A UK Councillor has recently come under fire for posting extracts of the Brighton & Hove City Council meetings on his personal website and on YouTube. In early 2009, a complaint was received by another Councillor, in relation to the conduct of Cllr Kitcat (yes, that’s his name), in posting 5 extracts from webcasts of Council meetings that took place between 2008 and 2009. These webcasts had originally been filmed by the Council and placed on the Council’s website, which was available to the public. The Standards Hearing Panel found that Cllr Kitcat breached the Members’ Code of Conduct by using Council resources for political purposes. The Panel ordered Cllr Kitcat to apologise to the affected Councillor and undergo remedial training or else face a 6 month suspension. Cllr Kitcat refused this order and is appealing the finding.
Interestingly, the Council did not bring an action for copyright infringement, instead only alleged breaches of the Code. We thought we would examine the major issues the Council would face in bringing this type of action in both the UK and Australia.
Assuming that copyright subsists in the webcasts, the next step is to identify the owner of that copyright. The UK Copyright Act has provisions dealing with both Crown and Parliamentary Copyright. Parliamentary Copyright was introduced in 1988 and applies to works made by or under the control of the House of Commons or the House of Lords. It also extends to works made by or under the direction or control of a legislative body in the UK. It is unclear, based on this definition, whether Parliamentary Copyright would extend to works of local councils. However, even if it does not apply, the Brighton & Hove City Council would still be able to hold copyright in its own name.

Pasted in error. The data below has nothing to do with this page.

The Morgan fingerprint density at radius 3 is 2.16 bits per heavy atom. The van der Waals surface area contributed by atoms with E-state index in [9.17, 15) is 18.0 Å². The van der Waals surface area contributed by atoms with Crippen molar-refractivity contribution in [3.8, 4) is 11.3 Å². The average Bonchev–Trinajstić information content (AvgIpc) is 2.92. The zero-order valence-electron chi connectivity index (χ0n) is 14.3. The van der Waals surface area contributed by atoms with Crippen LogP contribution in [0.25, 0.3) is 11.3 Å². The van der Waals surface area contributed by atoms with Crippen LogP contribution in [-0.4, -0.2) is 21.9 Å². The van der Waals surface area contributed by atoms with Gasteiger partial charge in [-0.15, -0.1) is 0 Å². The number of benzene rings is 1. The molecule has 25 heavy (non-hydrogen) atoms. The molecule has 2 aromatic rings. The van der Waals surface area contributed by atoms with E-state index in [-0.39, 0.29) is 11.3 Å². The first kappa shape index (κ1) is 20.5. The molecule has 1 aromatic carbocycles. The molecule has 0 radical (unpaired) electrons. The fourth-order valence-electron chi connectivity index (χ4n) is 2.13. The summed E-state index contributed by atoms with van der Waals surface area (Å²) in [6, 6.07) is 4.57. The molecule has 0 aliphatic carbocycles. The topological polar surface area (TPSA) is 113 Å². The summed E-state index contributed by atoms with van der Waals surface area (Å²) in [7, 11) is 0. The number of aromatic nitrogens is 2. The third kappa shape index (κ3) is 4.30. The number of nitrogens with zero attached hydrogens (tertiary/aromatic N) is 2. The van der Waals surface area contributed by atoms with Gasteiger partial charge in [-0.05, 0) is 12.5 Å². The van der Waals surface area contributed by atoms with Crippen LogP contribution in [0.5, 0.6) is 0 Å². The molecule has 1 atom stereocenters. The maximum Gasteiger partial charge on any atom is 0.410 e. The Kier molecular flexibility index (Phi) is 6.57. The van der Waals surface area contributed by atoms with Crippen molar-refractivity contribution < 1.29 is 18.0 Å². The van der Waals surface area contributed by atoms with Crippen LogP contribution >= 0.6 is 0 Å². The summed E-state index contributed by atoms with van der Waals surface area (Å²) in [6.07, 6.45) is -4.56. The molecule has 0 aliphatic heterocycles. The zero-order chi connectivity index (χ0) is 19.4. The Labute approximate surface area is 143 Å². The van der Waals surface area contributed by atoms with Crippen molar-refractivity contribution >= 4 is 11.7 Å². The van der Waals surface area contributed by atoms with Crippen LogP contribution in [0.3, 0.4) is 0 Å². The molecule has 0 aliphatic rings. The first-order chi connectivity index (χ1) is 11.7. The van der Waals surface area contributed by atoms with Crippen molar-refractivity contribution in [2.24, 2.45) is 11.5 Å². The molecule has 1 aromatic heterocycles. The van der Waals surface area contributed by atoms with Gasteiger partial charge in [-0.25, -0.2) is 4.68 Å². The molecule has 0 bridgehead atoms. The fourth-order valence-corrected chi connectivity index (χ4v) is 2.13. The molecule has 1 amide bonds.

Assuming ownership of copyright was uncontested and the Council was able to show that posting extracts online amounted to copyright infringement; Cllr Kitcat would be likely to raise the defence of fair dealing. This defence applies to uses such as reporting of current events, non-commercial research and criticism or review. Depending upon the nature of the clips and context in which they were presented, it is possible that Cllr Kitcat would be able to rely upon the “news reporting” or “criticism or review” defences to meet an allegation of copyright infringement. The applicability of these defences is, however, by no means certain and would clearly be dependent on any actual or perceived use of the clips.
By comparison, the Australian Copyright Act does not recognise Parliamentary Copyright; although it does recognise Crown Copyright. This applies to works made by or under the control of the Commonwealth or a State. It is unlikely that works created by the local council would be considered works created by the Commonwealth or a State for the purpose of this definition. We are not aware of any cases directly on point, but some cases have arisen where it has been necessary to determine whether a council body is considered “the Crown”. In many of these cases the courts found that local councils or municipalities were not considered “the Crown”. However, as above, a local council would still be able to hold copyright in its own name. Australia also has a fair dealing defence for acts such as research, reporting news, review or criticism and parody or satire. The same observations above in relation to the applicability of these defences also apply in Australia.
We will be sure to keep you updated on the outcome of Cllr Kitcat’s appeal.